Jeffrey D. Allred, Deseret News
A group is drafting proposals to relocate the Utah State Prison from Draper Wednesday, June 13, 2012.

How can penny-pinching legislators try to make welfare mothers volunteer as a way to pay back for receiving public assistance, yet pass legislation that could end up subsidizing private developers leaving taxpayers with a $460 million bill?

Last legislative session, lawmakers passed HB445 "to relocate the state prison to another suitable location in the state in order to allow private development of the land on which the state prison is presently located." There is no public interest mentioned in justification for the bill.

Yet, taxpayers could be stuck helping to pay an estimated $460 million for moving the state prison in Draper to another location. That's according to one study prepared in October 2005 for the state Division of Facilities Construction and Management, or DFCM. That's only one of several studies the state paid for regarding relocation of the state prison, and all of them concluded that it would be too costly to move.

Legislation was also passed to establish a Prison Relocation and Development Authority committee to invite proposals regarding "the fulfillment of a prison relocation project." Since January, the committee — made up of lawmakers, Draper and Tooele officials and executive staff — has met five times. Rather than taking the time to review past studies to any great degree, they discussed where to relocate the Draper prison and made a visit to the Rush Valley area, a potential site.

One would have thought they would have first established principles that would guide them in carrying out their charge. However, guiding principles were only mentioned for five minutes at the end of the meeting last week.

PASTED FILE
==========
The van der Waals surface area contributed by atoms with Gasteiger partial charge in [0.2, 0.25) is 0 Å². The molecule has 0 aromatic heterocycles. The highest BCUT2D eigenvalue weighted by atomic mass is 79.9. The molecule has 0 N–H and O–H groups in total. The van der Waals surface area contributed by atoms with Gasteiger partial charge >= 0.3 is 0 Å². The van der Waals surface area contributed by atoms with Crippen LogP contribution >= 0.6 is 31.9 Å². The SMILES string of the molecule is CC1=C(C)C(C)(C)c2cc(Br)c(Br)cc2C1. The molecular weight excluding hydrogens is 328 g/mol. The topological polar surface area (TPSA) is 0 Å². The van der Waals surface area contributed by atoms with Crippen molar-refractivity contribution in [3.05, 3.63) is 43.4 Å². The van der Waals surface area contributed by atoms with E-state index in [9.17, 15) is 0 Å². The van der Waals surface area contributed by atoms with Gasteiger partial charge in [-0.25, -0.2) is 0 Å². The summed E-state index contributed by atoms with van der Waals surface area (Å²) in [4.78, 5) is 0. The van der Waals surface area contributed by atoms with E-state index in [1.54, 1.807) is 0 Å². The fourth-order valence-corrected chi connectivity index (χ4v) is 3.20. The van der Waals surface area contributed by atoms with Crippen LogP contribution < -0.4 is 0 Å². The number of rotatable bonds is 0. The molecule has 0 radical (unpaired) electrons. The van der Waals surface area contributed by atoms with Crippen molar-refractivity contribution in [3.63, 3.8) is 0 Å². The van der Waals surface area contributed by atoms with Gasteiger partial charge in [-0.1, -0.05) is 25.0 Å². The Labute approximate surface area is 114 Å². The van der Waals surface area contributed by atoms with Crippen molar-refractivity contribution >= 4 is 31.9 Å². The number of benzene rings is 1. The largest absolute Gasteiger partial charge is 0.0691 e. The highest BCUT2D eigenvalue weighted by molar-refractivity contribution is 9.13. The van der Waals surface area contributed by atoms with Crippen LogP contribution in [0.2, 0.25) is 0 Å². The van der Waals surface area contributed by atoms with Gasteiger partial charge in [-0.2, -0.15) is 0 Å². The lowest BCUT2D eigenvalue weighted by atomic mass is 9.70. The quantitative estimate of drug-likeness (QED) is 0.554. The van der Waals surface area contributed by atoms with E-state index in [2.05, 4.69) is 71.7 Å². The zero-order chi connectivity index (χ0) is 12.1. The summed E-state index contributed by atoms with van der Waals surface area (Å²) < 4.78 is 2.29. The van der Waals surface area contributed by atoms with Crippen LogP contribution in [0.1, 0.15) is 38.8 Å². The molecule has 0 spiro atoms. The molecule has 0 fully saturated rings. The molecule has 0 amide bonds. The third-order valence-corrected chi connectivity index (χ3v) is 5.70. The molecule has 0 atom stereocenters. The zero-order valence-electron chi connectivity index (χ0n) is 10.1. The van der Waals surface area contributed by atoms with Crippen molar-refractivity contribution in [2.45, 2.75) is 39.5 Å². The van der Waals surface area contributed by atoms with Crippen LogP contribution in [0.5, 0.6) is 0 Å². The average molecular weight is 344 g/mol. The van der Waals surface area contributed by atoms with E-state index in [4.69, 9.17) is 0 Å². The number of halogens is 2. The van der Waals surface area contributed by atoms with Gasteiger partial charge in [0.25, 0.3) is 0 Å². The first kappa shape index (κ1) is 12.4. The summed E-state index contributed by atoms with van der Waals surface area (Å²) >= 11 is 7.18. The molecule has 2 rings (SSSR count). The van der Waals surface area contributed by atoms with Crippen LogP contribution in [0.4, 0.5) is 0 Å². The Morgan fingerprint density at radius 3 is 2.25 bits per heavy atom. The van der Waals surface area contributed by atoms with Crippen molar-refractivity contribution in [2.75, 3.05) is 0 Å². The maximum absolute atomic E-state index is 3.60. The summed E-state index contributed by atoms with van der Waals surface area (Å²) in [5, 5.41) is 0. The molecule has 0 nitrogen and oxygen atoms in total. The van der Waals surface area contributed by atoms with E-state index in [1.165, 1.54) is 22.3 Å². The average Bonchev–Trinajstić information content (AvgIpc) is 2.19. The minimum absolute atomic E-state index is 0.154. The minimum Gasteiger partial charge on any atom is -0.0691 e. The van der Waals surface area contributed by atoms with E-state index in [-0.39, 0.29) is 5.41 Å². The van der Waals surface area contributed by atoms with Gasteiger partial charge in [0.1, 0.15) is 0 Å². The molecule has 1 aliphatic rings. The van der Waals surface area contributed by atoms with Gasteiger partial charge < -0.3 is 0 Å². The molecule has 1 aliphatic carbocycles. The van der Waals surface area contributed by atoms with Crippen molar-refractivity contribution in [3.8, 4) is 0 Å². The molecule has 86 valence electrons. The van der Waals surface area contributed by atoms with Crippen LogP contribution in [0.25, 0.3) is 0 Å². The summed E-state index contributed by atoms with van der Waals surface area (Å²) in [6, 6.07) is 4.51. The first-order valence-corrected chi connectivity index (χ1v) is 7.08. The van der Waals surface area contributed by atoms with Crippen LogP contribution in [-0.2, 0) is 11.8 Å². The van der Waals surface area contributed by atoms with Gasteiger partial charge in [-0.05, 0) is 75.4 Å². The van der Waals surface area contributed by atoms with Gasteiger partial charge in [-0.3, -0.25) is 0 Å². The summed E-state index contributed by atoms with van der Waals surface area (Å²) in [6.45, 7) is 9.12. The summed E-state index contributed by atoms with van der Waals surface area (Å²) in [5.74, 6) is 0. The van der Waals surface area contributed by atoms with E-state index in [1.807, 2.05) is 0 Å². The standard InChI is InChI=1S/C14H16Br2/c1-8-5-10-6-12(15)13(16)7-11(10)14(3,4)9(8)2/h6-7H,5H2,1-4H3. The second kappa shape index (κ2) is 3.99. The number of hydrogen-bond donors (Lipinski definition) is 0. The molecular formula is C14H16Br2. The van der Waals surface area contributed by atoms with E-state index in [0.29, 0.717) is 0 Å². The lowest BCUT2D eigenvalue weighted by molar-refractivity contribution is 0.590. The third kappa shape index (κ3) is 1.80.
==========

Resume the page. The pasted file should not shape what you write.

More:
The last meeting focused on how best to relocate the Draper prison in a rural area, including the negative and positive aspects — city tax benefits; transportation of prisoners to hospitals and courts; and emergency cases. Some did not see public safety as a major problem in transporting prisoners. Seemingly forgotten was the death of Stephen Anderson, a corrections officer shot by a prisoner while at the University Hospital.

It seems a waste of tax dollars for the committee to not take the time to review the expensive past studies that considered the costs of relocation, transportation, court appearances, prison guard training, displacement, family visits and loss of volunteer help to name a few.

The committee discussed the benefits of economic development for the Draper site. Sen. Scott Jenkins, the spokesperson for the committee, was convinced moving the prison was a good idea. One member expressed concern about limiting the cost to taxpayers, but it was quickly glossed over.

The key question was asked in an earlier meeting by Spence Eccles, the executive director at the Governor's Office of Economic Development, "How much is it going to cost the state?"

Lawmakers are entrusted with making policy that promotes the public welfare, rather than private interests. To do otherwise seems irresponsible and loses the public's trust. Most disturbing in the drafting of the legislation is the governor's exclusion from making the decision in approving the proposal to relocate the prison.

The governor's spokeswoman has said, before the governor could support relocating the prison, "Any proposal must be open, clearly feasible, aligned with established process and beneficial to Utah's taxpayers. … if this is the time to relocate the prison, we are going to do it right, and no matter what proposals come forth, the ultimate litmus test is whether it is in taxpayers' best interest."

It seems the legislation to move the prison was crafted to serve private parties rather than the public's interest. Therefore, how can lawmakers justify spending taxpayers' dollars? The governor's statement to support the prison relocation only if it does "optimize the taxpayers' dollars" may be put to the test.

A Utah native, John Florez has been on the staff of Sen. Orrin Hatch, served as former Utah Industrial Commissioner and filled White House appointments, including Deputy Assistant Secretary of Labor and Commission on Hispanic Education. Email him at